An Eloquent Silence: Silent Women in Three Novels by Patrick Modiano

An Eloquent Silence: Silent Women in Three Novels by Patrick Modiano An Eloquent Silence Silent Women in Th ree Novels by Patrick Modiano FRANCE GRENAUDIER- KLIJN Silence is of d ier ff ent kinds, and breathes d ier ff ent meanings. — Charlott e Brontë, Villett e Trauma and Silence Well- accepted arguments and convincing rationales have estab- lished the benefi ts of “speaking out” in the context of trauma therapy. While it would be misleading to infer that silence is systematically por- trayed negatively within the psychoanalytical sphere, it remains none- theless true that, as Carol A. Kidron neatly summarizes, “well- being is thought to be contingent on the liberation of voice.” Indeed, in the eyes of most psychoanalysts, secrecy, silence, and muteness are seen negatively. Th us, a majority would be inclined to denounce the “insidious eff ects” of silence, deemed susceptible to “intensif[y] the impact of trauma.” Within such frame of reference, silence is first and foremost pathological. Con- versely, talking and testimony are highly regarded; patients are encour- aged to “break the silence” while traumatized communities are invited to “go beyond silence.” W hile more readily accepted within the sphere of post- Shoah writing, the symptomatology of silence is nonetheless frequently denounced here too. In the http://www.deepdyve.com/assets/images/DeepDyve-Logo-lg.png Journal of Literature and Trauma Studies University of Nebraska Press

An Eloquent Silence: Silent Women in Three Novels by Patrick Modiano

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Publisher
University of Nebraska Press
Copyright
Copyright © 2012 University of Nebraska Press
ISSN
2045-4740

Abstract

An Eloquent Silence Silent Women in Th ree Novels by Patrick Modiano FRANCE GRENAUDIER- KLIJN Silence is of d ier ff ent kinds, and breathes d ier ff ent meanings. — Charlott e Brontë, Villett e Trauma and Silence Well- accepted arguments and convincing rationales have estab- lished the benefi ts of “speaking out” in the context of trauma therapy. While it would be misleading to infer that silence is systematically por- trayed negatively within the psychoanalytical sphere, it remains none- theless true that, as Carol A. Kidron neatly summarizes, “well- being is thought to be contingent on the liberation of voice.” Indeed, in the eyes of most psychoanalysts, secrecy, silence, and muteness are seen negatively. Th us, a majority would be inclined to denounce the “insidious eff ects” of silence, deemed susceptible to “intensif[y] the impact of trauma.” Within such frame of reference, silence is first and foremost pathological. Con- versely, talking and testimony are highly regarded; patients are encour- aged to “break the silence” while traumatized communities are invited to “go beyond silence.” W hile more readily accepted within the sphere of post- Shoah writing, the symptomatology of silence is nonetheless frequently denounced here too. In the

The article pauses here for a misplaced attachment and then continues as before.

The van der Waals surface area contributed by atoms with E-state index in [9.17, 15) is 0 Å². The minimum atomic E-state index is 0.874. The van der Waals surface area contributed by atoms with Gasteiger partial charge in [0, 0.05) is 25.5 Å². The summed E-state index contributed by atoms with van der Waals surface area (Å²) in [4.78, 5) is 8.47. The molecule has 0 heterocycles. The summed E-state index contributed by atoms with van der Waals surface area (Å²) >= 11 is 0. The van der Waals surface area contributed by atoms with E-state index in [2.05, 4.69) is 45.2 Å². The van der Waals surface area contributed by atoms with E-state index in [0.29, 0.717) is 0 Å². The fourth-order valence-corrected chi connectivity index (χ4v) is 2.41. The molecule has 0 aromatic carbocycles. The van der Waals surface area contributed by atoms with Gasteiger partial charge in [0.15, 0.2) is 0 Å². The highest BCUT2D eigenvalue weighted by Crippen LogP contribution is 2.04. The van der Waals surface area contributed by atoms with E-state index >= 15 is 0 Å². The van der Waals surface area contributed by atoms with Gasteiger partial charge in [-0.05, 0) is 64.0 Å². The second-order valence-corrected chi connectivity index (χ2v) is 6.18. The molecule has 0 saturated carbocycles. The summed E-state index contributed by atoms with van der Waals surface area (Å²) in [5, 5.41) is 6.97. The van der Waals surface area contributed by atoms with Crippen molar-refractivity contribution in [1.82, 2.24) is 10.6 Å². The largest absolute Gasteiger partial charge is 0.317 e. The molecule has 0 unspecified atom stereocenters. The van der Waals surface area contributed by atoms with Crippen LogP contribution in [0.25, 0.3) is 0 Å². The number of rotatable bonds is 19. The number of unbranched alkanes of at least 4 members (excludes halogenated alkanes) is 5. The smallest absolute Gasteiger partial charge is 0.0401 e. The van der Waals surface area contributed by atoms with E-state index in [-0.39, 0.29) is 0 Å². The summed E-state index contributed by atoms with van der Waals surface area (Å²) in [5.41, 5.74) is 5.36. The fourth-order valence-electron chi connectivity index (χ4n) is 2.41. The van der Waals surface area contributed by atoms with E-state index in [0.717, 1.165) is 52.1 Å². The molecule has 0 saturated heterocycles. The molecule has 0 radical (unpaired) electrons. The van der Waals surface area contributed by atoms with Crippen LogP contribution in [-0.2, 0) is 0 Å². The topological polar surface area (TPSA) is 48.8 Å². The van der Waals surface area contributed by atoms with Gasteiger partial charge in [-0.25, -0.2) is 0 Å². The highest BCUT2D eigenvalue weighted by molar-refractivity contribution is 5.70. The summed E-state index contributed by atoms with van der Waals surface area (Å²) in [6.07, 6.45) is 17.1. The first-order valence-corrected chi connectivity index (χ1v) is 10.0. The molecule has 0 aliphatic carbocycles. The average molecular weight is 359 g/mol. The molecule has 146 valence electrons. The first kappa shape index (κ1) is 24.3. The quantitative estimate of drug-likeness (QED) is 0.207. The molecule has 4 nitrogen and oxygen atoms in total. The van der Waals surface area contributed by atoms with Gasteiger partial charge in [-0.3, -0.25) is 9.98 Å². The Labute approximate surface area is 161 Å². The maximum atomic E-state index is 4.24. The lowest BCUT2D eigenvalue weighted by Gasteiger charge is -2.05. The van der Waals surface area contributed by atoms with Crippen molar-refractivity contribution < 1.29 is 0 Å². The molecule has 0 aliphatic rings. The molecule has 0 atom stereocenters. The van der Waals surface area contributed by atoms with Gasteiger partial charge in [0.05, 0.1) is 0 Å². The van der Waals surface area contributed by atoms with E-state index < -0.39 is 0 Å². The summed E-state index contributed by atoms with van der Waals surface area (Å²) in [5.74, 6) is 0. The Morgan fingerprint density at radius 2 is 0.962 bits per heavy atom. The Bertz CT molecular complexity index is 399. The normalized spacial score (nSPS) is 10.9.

Journal

Journal of Literature and Trauma StudiesUniversity of Nebraska Press

Published: Jun 12, 2018

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